Iroz: Well, Wolf was one of the toughest designs I did (I should say second toughest though). I wanted to make his look a lot more like a wolf so the claws on his hands and feet were natural and the new mask was just a no brainer. I also wanted to show his techy side so his new mask became more than a mask, it became a gadget. The emblem, for me it was the toughest thing to design for Wolf. Wanted to do a simple but futuristic and also recognizable emblem for him. The odd thing was, the inspiration for this was not a wolf related thing but a vampire movie (hence the teeth of emblem).

 

Credit: Christian Wildgoose

Twink
Original Appearance – Design Sheet by Christian Wildgoose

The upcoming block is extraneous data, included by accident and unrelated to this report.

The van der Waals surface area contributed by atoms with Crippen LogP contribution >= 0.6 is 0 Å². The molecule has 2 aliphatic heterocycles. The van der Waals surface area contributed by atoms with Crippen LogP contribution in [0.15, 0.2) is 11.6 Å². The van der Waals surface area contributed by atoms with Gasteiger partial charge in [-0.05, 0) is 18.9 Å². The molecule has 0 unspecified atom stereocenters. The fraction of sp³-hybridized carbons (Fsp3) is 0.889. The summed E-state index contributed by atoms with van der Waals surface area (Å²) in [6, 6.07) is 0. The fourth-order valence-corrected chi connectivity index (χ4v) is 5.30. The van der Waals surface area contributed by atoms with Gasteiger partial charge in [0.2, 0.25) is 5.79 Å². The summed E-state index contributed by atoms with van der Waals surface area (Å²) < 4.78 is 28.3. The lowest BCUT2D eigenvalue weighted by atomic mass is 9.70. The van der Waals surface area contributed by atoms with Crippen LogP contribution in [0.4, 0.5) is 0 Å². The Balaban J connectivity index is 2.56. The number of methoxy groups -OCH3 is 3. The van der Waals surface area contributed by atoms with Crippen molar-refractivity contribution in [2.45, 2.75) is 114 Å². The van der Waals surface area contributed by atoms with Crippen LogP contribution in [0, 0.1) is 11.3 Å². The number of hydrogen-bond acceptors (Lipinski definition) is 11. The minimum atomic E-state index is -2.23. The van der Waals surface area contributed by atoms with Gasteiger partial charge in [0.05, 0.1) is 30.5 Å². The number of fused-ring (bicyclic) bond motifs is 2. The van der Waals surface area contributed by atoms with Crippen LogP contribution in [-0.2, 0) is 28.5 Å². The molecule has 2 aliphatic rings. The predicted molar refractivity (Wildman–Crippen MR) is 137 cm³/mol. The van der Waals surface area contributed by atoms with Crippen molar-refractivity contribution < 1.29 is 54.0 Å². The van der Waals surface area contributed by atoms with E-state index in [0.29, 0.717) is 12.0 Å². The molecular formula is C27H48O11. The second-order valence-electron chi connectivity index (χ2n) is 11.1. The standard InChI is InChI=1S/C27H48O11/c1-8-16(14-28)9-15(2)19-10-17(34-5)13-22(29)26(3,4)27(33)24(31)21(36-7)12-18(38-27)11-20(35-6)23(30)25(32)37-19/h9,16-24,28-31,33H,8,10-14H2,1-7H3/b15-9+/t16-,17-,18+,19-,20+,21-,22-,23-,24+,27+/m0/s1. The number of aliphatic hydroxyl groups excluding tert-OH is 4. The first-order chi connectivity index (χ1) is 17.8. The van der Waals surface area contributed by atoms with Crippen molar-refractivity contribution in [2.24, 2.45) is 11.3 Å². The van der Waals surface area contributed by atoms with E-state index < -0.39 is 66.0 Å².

Glass: Twink’s original costume came mainly out of necessity. In the first volume, Twink is new to the whole superhero thing, and his power-set has a habit of wrecking clothes that aren’t too stretchy. So it came to thinking what is simple, has a good possibility to be in a gay superhero (or gay man, period) like FabMan’s closet, and could just be grabbed to make an ersatz superhero look? The answer: a wrestling singlet!

Green was simply chosen because given Twink’s nature as a redhead, and his chrome-like skin, green just looks good on him.

Credit: Cem Iroz

Twink New Look Design Sheet by Cem Iroz

Glass: As a result, naturally Twink’s new look would need to look structured and more thought out than the original, and so Cem came up with this. Not a million miles away from a wrestling singlet, so still implying flexibility. The gloves were also a neat touch from Cem, as he made them padded so that if people get smacked in the face by a solid metal fist, it’s not gonna hurt...quite as much.